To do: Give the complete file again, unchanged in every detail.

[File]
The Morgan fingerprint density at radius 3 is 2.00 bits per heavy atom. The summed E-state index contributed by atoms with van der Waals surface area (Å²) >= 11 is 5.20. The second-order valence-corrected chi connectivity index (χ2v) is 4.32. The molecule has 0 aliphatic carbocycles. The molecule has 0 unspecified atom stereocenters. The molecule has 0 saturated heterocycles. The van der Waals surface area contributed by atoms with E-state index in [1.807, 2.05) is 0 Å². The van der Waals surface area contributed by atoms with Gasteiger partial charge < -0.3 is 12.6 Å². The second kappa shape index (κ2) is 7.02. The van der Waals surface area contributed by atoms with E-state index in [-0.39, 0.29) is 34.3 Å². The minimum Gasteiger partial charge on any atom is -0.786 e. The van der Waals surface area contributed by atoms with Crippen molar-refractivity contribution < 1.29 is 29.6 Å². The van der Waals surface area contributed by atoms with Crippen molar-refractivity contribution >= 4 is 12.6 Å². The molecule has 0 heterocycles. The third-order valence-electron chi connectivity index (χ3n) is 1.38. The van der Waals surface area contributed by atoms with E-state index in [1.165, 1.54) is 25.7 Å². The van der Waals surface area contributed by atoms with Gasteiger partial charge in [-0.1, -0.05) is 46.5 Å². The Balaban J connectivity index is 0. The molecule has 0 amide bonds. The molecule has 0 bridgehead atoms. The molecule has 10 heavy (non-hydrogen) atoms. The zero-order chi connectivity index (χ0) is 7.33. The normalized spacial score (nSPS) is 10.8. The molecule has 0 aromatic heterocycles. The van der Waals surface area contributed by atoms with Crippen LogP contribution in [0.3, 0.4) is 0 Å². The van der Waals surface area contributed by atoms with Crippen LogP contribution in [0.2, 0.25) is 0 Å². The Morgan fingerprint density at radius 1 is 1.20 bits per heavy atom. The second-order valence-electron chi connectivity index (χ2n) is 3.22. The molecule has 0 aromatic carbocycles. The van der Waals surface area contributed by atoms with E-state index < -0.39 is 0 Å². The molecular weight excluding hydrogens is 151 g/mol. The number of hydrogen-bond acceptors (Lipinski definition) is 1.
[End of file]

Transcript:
The Morgan fingerprint density at radius 3 is 2.00 bits per heavy atom. The summed E-state index contributed by atoms with van der Waals surface area (Å²) >= 11 is 5.20. The second-order valence-corrected chi connectivity index (χ2v) is 4.32. The molecule has 0 aliphatic carbocycles. The molecule has 0 unspecified atom stereocenters. The molecule has 0 saturated heterocycles. The van der Waals surface area contributed by atoms with E-state index in [1.807, 2.05) is 0 Å². The van der Waals surface area contributed by atoms with Gasteiger partial charge < -0.3 is 12.6 Å². The second kappa shape index (κ2) is 7.02. The van der Waals surface area contributed by atoms with E-state index in [-0.39, 0.29) is 34.3 Å². The minimum Gasteiger partial charge on any atom is -0.786 e. The van der Waals surface area contributed by atoms with Crippen molar-refractivity contribution < 1.29 is 29.6 Å². The van der Waals surface area contributed by atoms with Crippen molar-refractivity contribution >= 4 is 12.6 Å². The molecule has 0 heterocycles. The third-order valence-electron chi connectivity index (χ3n) is 1.38. The van der Waals surface area contributed by atoms with E-state index in [1.165, 1.54) is 25.7 Å². The van der Waals surface area contributed by atoms with Gasteiger partial charge in [-0.1, -0.05) is 46.5 Å². The Balaban J connectivity index is 0. The molecule has 0 amide bonds. The molecule has 0 bridgehead atoms. The molecule has 10 heavy (non-hydrogen) atoms. The zero-order chi connectivity index (χ0) is 7.33. The normalized spacial score (nSPS) is 10.8. The molecule has 0 aromatic heterocycles. The van der Waals surface area contributed by atoms with Crippen LogP contribution in [0.3, 0.4) is 0 Å². The van der Waals surface area contributed by atoms with Crippen LogP contribution in [0.2, 0.25) is 0 Å². The Morgan fingerprint density at radius 1 is 1.20 bits per heavy atom. The second-order valence-electron chi connectivity index (χ2n) is 3.22. The molecule has 0 aromatic carbocycles. The van der Waals surface area contributed by atoms with E-state index < -0.39 is 0 Å². The molecular weight excluding hydrogens is 151 g/mol. The number of hydrogen-bond acceptors (Lipinski definition) is 1.